“Come and contemplate, not with your eyes only, but with your understanding, the substance and the form of those who you declare and deem to be gods. Is not one of them a stone similar to that on which we tread? Is not a second brass, in no way superior to those vessels which are constructed for our ordinary use? Is not a third wood, and that already rotten? Is not a fourth silver, which needs a man to watch it, lest it be stolen? Is not a fifth iron, consumed by rust?… Are not all these of corruptible matter? Are they not made by means of iron and fire? Is it not a sculptor who fashions one of them, the brassworker a second, the silversmith a third, and the potter a fourth? Was not every one of them, before they were formed by the arts of these [workmen] into the shape of these [gods], each in its own way subject to change? Would not those things which are now vessels, formed of the same materials, become like to such, if they met with the same artificers? Might not these, which are now worshipped by you, again be made by men vessels similar to others? Are they not all deaf? Are they not blind? Are they not without life? Are they not destitute of feeling? Are they not incapable of motion? Are they not all liable to rot? Are they not all corruptible? These things you call gods; these you serve; these you worship; and you become entirely like them…. Certainly you do not show [by your conduct] that he [your God] is possessed of reason. And as to the fact that Christians are not accustomed to serve such gods, I might easily find many other things to say; but if even what has been said does not seem to any one sufficient, I deem it idle to say anything further.” The epistle of Mathetes to Diognetus, Chapter 2
This rather abrupt repudiation of idol worship comes from the pen of an anonymous writer (the name ‘Mathetes’ in Greek simply means ‘disciple’) writing in the beginning of the 2nd century to someone named Diognetus. Apparently this Diognetus had desired to learn more about the Christians and what kind of God they worshipped (cf. Chapter 1). Mathetes, in expounding this, begins from the starting point of the rational (logikos- This word arises from the same root word that St. John the Evangelist uses to speak of The Only-Begotten Son of the Father. His Son is the Logos or The Word) Christian faith as opposed to the worship of idols, idols which are absent of reason. It is almost surprising to see someone from the 2nd century so unabashedly trampling all over the concept of worshiping stones, brass, silver and the like, but is there more here?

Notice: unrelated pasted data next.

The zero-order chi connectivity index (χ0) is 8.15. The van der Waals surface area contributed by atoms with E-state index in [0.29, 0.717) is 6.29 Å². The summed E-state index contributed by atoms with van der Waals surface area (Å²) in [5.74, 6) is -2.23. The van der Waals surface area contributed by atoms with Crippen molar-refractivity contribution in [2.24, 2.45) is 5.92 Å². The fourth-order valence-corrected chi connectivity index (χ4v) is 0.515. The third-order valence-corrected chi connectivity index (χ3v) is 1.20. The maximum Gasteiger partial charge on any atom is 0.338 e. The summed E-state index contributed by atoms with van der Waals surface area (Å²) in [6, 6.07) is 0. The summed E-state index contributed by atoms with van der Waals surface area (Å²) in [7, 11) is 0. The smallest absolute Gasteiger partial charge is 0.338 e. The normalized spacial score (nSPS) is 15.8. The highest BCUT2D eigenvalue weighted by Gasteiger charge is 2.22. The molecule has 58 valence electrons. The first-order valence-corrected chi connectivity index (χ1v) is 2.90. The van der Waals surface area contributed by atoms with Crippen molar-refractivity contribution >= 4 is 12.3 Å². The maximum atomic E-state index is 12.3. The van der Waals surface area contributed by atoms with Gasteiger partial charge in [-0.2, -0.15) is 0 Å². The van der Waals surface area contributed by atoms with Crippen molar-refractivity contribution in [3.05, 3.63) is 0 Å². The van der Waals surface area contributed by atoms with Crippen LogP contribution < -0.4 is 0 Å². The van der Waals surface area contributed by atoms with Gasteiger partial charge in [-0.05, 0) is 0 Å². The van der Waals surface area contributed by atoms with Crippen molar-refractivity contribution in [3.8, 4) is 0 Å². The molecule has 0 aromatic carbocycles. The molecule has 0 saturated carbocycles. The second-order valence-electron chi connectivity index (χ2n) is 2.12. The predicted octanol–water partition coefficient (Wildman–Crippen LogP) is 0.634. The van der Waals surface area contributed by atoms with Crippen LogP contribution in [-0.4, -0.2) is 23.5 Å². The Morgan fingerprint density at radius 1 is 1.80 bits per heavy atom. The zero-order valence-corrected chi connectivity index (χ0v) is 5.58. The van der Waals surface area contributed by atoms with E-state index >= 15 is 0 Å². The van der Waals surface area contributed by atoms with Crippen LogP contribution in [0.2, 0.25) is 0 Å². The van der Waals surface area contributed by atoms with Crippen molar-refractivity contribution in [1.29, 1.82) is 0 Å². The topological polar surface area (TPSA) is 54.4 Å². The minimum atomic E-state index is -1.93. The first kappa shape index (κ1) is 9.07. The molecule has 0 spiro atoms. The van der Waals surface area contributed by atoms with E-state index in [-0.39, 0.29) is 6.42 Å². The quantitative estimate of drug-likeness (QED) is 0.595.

If we are to be honest, do we not share many of the same gods? Stones, brass, wood, silver, iron, these are all both building items and tools of labour directly linked to economy and financial well-being. I would have said they were linked to ornamentation too but I would have offended those who would not be caught dead wearing the above stones/metals when perfectly suitable gold and diamond alternatives exist. While none of us may erect a wooden figurine and ascribe praise to it, many of us would mortgage our lives and give up things near and dear to us to be able to pay off that big house or pursue that ‘cute place with the pool’. Maybe we would not bow down in worship to silver or iron (although I have definitely seen this one) but we do turn our eyes in reverence when a new sports car or fancy electric car comes whizzing by. This is not to imply that these things are evil in and of themselves but simply to say, “What is our relationship to these objects?”
In turn, it seems that the ancients may have just been more honest than we are. We tell ourselves that nothing is lord over us. Or we allow ourselves to live the lie that we simply ‘do what makes us happy’ when in reality we have fallen into the most absurd slavery. Whether to our own ideologies, big houses, fancy cars, designer brands, marble flooring, careers that will ensure we obtain the preceding list or other, we too have our own idols. This too is Israel’s story, one only has to see Exodus 32 with the episode of the golden calf or the entire book of judges wherein Israel falls into idol worship then comes back to God for Salvation only to fall again into slavery in idol worship. This again is the story of Adam and Eve; beguiled by the thought of ‘being as gods’ (Gen 3.6) they pluck slavery from a wooden tree because they have desired it. So, what is the root of the problem? Where have we went wrong? St. Gregory of Nyssa answers;
“It is our aim not that we should be persuaded to desire the things that are good; (for to incline towards the good is one of the inherent characteristics of human nature) — but that we should not be mistaken (hamartoimen) in our judgement as to what is good. It is here that our life is most subject to error, that we cannot clearly distinguish what is good by nature and what is imagined to be such because of deception.” St. Gregory of Nyssa, Fifth Homily on the Beatitudes as in St. Gregory of Nyssa: The Lords Prayer: the Beatitudes. Newman Press, 1954.
One may notice that this word ‘mistaken’ is translating the Greek term, hamartoimen, This word is related in its root to the word hamartia typically translated into English as sin. Let us speak more of the concept that we mistake where the good lies in a coming post….